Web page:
40 years after Vietnam, youth lead the way

March 23, 2007

"We refuse to be subtle in our outcry against this war, we refuse to do nothing and be silent while people are killed in our name for profit for the rich and we refuse to be sent overseas in a war for oil."

These were the words of the Students for a Democratic Society's (SDS) call for student walkouts against the war on Iraq on March 20, the fourth anniversary of the US invasion. Eighty-four university and high-school student anti-war groups supported the call. The day of action was also endorsed by World Can't Wait, a youth-based organisation also campaigning to "drive out Bush", and nationwide campus anti-war networks.

The March 20 protests ended several days of action against the war in which thousands of high-school and university students in the US called for "Troops out!" and for recognition of Iraq's right to self-determination. At some universities, rallies called for "Money for education, not war".

At the University of Florida, 500 people rallied against their university's ties with the US weapons industry and war technology research on the campus. In Santa Rosa, California, 300 high-school students walked out of class, along with many more around the country.

The targets of some demonstrations were local military recruitment centres, responsible for the lies and deception that lead many students to opt out of university for a "career" in the military, only to wind up as cannon fodder.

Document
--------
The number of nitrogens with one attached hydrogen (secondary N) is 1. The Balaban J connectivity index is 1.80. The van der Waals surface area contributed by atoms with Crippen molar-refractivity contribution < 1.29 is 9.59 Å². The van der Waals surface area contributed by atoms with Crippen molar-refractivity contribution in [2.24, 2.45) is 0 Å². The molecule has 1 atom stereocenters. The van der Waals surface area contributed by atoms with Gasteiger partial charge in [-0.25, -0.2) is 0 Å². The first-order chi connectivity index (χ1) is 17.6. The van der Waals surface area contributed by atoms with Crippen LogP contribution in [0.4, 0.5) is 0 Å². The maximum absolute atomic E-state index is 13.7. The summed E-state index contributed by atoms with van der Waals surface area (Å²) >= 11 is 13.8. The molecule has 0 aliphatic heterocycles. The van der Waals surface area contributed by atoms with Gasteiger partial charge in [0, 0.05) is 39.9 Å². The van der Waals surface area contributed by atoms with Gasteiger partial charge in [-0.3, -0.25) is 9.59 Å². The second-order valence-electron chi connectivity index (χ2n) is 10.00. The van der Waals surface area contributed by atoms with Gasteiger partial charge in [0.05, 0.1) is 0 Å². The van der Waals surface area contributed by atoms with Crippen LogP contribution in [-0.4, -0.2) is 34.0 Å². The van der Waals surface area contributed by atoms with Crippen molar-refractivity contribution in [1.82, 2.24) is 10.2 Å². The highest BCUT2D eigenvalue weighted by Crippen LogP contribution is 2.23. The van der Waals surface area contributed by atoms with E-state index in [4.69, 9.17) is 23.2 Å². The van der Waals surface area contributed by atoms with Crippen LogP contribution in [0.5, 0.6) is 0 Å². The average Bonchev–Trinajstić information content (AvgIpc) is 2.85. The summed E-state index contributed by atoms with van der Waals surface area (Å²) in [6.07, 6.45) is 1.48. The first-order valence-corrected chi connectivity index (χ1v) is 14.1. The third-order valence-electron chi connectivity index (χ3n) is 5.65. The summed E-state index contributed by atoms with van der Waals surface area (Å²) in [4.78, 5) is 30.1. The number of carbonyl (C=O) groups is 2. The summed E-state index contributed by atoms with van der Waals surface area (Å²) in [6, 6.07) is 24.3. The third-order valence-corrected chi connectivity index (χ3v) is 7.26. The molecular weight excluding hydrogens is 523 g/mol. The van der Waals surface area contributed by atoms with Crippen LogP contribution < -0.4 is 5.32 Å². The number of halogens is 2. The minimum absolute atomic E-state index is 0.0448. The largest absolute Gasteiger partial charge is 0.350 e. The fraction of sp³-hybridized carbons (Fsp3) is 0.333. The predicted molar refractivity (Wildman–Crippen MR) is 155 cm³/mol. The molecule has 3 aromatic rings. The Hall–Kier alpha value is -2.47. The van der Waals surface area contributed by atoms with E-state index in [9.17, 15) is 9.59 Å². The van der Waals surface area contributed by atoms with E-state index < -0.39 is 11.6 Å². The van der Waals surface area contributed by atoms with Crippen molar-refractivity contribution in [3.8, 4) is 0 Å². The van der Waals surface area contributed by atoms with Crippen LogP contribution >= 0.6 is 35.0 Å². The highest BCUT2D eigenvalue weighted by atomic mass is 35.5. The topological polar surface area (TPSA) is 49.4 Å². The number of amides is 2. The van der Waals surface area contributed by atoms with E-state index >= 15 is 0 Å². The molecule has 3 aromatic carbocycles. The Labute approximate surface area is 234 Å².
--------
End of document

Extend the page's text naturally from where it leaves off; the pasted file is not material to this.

World Can't Wait helped to coordinate the March 17, 20,000-strong march on the Pentagon against the war. Exactly 40 years ago, a march on the Pentagon became a turning point in the movement against the Vietnam War.

While there have since been larger anti-war demonstrations, the 1967 rally was marked by a high turnout of young people. During the Vietnam War it was the consistent protest actions, many led by students and young people, that maintained public pressure against the warmongers.

The demonstrations this month herald a revival of the anti-war movement on campuses, which can regenerate the entire anti-war movement the world over.

Since the rformation last year of SDS (it takes its name from a 1960s campus group), it has attracted large numbers of young people who want to organise against the Iraq war. Around 250 SDS chapters have sprung up across the US and students have begun conducting anti-war teach-ins on campuses to educate new activists about how the war can be stopped. More local anti-war groups are being set up every day.

World Can't Wait aims to hold 100 teach-ins across the US this semester, and SDS is preparing an anti-war camp to be held in the middle of the year.

It's no surprise that young people are again at the forefront of the campaign against the war on Iraq. Many students can see no alternative but to organise against a war that President George Bush has spent $1 trillion on — money that should be spent on education and health care — and which is killing thousands of young people who've been trapped by unemployment and poverty into joining the US military — not to mention the even more horrific toll for Iraqis.

The rapid growth of SDS and World Can't Wait is a sign that young people want to be politically active — not just against the war on Iraq, but also to construct a better world. Hopefully, the resurgent student anti-war movement is the beginning of the end for the US war machine.

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